Nobody wants to believe that a horseback trail riding emergency could happen to them. But the reality is emergencies are a very real risk when going on a horse trail ride. It could be something as small as your horse losing a shoe or something as serious as breaking your arm. No matter the emergency, it’s important to be prepared and have a plan in place should one occur.
Horseback Trail Riding Emergency Prep
Prepare for an emergency scenario by following these seven tips.
Always carry your cell phone. When you trail ride your cell phone is your only way to call for help. Without it, you could find yourself trapped in the woods or in an unfamiliar landscape with no way to tell people that you’re in trouble.
Ride with a buddy. There’s a reason they say, “safety in numbers.” As you’ll see in the emergency protocol below, riding with a friend can make a big difference in an emergency situation. If you and your horse are stuck or can’t move, they can go get help.
Prepare your horse. Get your horse exposed to the many obstacles you could encounter on the trail before you head out the barn door. This includes teaching your horse to tie safely, walk through water, get used to bicycles, and more.
Keep an eye on the weather. A sudden storm can turn a regular old trail ride into an emergency situation. Knowing the weather forecast will allow you to either reschedule your horse trail rides or to prepare in case of bad weather.
Wear the right clothing. Wearing a tank top on a cold day or a jacket on a hot day can mean the difference between heat stroke and hypothermia or coming home safe and sound. Wear layers so you can take off and add on clothes as needed. Try to choose clothes that are neon or brightly-colored, if possible.
Choose your time of day wisely. Nothing is worse than getting stuck in the woods after dark. Be sure to give yourself plenty of time to get home or to get to shelter before the sun sets. Horseback trail riding is no fun when you and your horse can’t see the trail in front of you.
Know where you’re going. Horse trail rides are best in familiar territory so you won’t get lost. If you’re trail riding in an unfamiliar area, take a riding partner with you who knows the area well.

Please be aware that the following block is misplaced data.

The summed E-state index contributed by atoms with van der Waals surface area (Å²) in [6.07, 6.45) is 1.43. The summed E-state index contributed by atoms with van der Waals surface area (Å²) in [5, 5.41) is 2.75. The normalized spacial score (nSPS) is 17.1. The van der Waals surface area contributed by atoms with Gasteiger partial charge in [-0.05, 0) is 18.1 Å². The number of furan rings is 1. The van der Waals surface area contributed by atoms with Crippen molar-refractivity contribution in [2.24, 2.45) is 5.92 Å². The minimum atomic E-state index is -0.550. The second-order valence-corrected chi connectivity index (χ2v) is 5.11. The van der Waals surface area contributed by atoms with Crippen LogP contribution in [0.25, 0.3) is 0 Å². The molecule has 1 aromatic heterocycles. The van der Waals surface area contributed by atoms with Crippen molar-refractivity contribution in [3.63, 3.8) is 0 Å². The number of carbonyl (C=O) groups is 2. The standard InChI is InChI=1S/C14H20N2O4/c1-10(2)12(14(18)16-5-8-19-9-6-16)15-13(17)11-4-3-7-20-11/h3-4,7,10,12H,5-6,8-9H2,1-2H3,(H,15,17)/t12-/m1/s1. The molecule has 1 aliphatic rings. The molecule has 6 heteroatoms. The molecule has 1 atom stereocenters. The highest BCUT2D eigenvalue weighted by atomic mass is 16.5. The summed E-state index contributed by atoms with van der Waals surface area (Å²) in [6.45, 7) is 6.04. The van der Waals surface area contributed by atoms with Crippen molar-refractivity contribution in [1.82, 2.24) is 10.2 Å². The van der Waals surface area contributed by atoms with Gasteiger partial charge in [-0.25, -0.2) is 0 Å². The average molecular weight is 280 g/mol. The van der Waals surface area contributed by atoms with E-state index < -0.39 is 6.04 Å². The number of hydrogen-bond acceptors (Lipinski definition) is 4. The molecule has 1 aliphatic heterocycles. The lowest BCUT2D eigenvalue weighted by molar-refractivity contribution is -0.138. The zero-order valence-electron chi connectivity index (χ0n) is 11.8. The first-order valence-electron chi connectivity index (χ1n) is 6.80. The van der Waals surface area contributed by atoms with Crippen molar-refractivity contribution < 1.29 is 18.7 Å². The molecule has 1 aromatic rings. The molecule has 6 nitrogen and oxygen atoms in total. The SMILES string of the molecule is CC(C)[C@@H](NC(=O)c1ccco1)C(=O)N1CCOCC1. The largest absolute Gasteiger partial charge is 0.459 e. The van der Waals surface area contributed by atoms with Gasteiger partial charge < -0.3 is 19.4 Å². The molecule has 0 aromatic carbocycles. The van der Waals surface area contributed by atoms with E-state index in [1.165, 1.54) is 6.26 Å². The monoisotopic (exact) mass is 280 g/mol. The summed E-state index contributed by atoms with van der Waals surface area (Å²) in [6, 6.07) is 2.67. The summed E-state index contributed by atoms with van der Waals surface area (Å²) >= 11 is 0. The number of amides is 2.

What to Do in Case of Equine Emergency
An equine emergency can be something as simple as a lost shoe or something as horrible as a horse stuck in the mud or collapsing underneath you. No matter what emergency has derailed your horse trail ride, you must always stay calm.
First, get off your horse and examine them carefully. Look for any bleeding, scrapes, rapid breathing, distended abdomen, or any non-weight bearing legs. Pick up all four hooves and look for nails or other wounds.
Next, check your horse’s vital signs. Before you head out on a trail ride, you should know how to take your horse’s heart rate and respiratory rate. Make a note of any of your findings.
Provide any immediately necessary first aid, like stopping any bleeding. Use your emergency antiseptic spray to treat any cuts or scrapes. Apply a flexible bandage to hold pressure on any major wounds or to wrap on a dressing. If your horse pulled off a shoe, replace the horseshoe with a hoof boot.
For serious emergencies, like collapse or colic, move the horse into the shade if possible, offer water, and call your veterinarian for further directions. If your horse cannot walk or move and it’s hot outside, create shade using jackets or saddle pads. If it’s cold outside, use jackets and saddle pads to insulate the horse.